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Canada’s Post-Graduation Work Permit Changes

Canada’s Post-Graduation Work Permit

Canada’s Immigration Minister, Marc Miller, has indicated that changes are on the horizon for the Canada’s Post-Graduation Work Permit (PGWP) program, which has been a crucial factor in attracting international students to Canada over the past 15 years. This article delves into what these changes might entail and how they could impact future international students.

Historical Context of the PGWP

For more than a decade, the PGWP policy has allowed international students to obtain an open work permit upon graduation from any post-secondary program in Canada. The current structure of the PGWP permits graduates to work for up to three years, depending on the length of their study program, without restrictions on location or job type.

Why Change is Imminent

An internal IRCC briefing document revealed that PGWP participation surged by 214% in 2023 compared to 2018. The significance of this growth has prompted the need for reevaluation and realignment of the program with Canada’s targeted labor market needs.

Potential Impact of New Policies

The intended reforms aim to better match labor market demands by limiting work permits for graduates from programs with lower market relevance while facilitating access for students entering occupations in shortage. These reforms could alter the volume of international students opting for certain programs if stringent measures are put into place.

Statements from Immigration Minister Marc Miller

Immigration Minister Marc Miller has made statements signaling his intent to reform the PGWP program. “The goal is to align educational outcomes with labor market needs,” said Minister Miller in a recent address. Speculation surrounds how these changes might be implemented, including caps or limits on PGWP participation and adjustments to work term durations based on industry demand.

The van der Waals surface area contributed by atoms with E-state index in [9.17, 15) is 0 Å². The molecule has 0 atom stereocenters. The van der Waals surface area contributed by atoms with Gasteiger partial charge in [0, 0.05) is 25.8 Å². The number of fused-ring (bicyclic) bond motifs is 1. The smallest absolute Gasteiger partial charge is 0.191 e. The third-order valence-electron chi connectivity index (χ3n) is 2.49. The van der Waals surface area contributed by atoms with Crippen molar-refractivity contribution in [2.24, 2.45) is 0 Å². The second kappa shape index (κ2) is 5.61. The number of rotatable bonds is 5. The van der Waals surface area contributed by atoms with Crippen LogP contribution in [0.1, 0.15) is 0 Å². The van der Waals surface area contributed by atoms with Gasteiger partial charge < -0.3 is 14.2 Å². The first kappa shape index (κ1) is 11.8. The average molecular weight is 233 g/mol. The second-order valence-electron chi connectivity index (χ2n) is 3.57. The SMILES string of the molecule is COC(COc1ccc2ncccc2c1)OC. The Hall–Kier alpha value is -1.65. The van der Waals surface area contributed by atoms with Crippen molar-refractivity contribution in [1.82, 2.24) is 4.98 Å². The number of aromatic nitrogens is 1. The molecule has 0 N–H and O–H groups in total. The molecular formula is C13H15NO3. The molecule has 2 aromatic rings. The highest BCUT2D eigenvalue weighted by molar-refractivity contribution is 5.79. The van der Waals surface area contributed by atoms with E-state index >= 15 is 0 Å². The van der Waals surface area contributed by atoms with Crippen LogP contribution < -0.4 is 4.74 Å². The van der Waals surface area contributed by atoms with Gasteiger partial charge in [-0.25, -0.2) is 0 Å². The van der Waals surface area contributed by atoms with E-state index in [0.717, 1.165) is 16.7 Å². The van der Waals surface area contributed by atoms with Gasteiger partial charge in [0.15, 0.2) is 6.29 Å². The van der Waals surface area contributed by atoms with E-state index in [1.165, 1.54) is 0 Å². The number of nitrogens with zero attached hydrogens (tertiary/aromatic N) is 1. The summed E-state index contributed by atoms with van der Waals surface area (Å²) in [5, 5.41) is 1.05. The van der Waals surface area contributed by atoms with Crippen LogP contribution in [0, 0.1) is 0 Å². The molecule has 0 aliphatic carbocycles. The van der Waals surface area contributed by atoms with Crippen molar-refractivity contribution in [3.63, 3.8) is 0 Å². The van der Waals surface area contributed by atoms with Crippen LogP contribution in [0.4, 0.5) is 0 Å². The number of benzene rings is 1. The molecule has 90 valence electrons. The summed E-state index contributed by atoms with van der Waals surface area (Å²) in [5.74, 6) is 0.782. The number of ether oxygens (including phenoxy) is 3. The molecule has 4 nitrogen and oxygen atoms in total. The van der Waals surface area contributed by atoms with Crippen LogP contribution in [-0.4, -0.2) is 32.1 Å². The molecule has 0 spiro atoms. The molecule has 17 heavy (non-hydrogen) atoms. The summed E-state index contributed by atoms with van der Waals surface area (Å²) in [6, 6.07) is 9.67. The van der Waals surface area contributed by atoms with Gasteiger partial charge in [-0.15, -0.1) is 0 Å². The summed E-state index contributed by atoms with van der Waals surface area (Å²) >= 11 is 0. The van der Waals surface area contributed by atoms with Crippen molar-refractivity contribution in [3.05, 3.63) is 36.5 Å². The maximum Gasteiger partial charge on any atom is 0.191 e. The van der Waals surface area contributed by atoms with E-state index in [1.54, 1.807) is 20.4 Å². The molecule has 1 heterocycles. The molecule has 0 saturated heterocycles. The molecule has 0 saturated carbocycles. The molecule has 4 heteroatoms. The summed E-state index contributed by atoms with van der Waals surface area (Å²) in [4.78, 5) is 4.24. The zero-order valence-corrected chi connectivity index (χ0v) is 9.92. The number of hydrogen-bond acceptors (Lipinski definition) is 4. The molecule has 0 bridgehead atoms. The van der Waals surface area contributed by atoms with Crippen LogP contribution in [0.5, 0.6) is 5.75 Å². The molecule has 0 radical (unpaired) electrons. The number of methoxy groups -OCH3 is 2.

What This Means for Prospective International Students

These potential changes may affect international students’ decisions on which programs and institutions to choose moving forward. Students may need to consider labor market trends more closely when planning their educational paths in order to maximize their post-study work opportunities.

Consulting on the PGWP Reforms

Immigration, Refugees and Citizenship Canada (IRCC) recently circulated a survey to provincial and territorial governments to consult on the anticipated Post-Graduation Work Permit (PGWP) reforms. The survey was subsequently distributed among peak bodies in Canada, and, in some cases, to their member institutions.

The survey document sets out that the purpose of the pending reforms is to, “Align PGWP eligibility with labor market needs while reducing the overall volume of PGWP holders, and increasing the likelihood that international students have labor market outcomes commensurate with their education and training.”

It asks respondents to provide input on eight key questions, each of which offers some insight into IRCC’s thinking around the future shape of the PGWP programme.

The questions include:

  1. If PGWP eligibility were restricted based solely on occupations in shortage, and corresponding programmes of study, which occupations should be included based on the needs in your area?
  2. What, if any, cohorts should be exempted from these changes, such as francophone students or graduate degree programmes? Please indicate the rationale.
  3. Should international students be required to demonstrate proof of a job offer aligned with the occupational shortage list in order to hold a PGWP beyond one year?
  4. Should any other eligibility criteria (language, provincial support, etc.), apart from a job offer, be applied to PGWP holders seeking to extend their permit past one year?
  5. What is your view of applying these labour market-based changes to PGWP eligibility to all graduates upon announcement this year, rather than grandfathering students who are already studying in Canada at the time of implementation?
  6. How often should the occupational shortage list be revised, and at what point thereafter should it be applied to students whose study is underway?
  7. Do changes to the PGWP being explored align with the profile of candidates you’d like to remain working in your jurisdictions in the long term

The survey has drawn considerable attention from international educators and stakeholders, both in Canada and abroad. Question #5 above has proven to be especially inflammatory in conversations among colleagues as the survey was circulating. It suggests that changes to PGWP could be brought into immediate effect, including for students already enrolled.

Needless to say, such a move would rise to a new level of recklessness for policymakers in Canada. In a year of challenging market signals, with considerable confusion and uncertainty already introduced for students and their families, any PGWP changes introduced with immediate effect would be extremely damaging to Canada’s brand as an international study destination.

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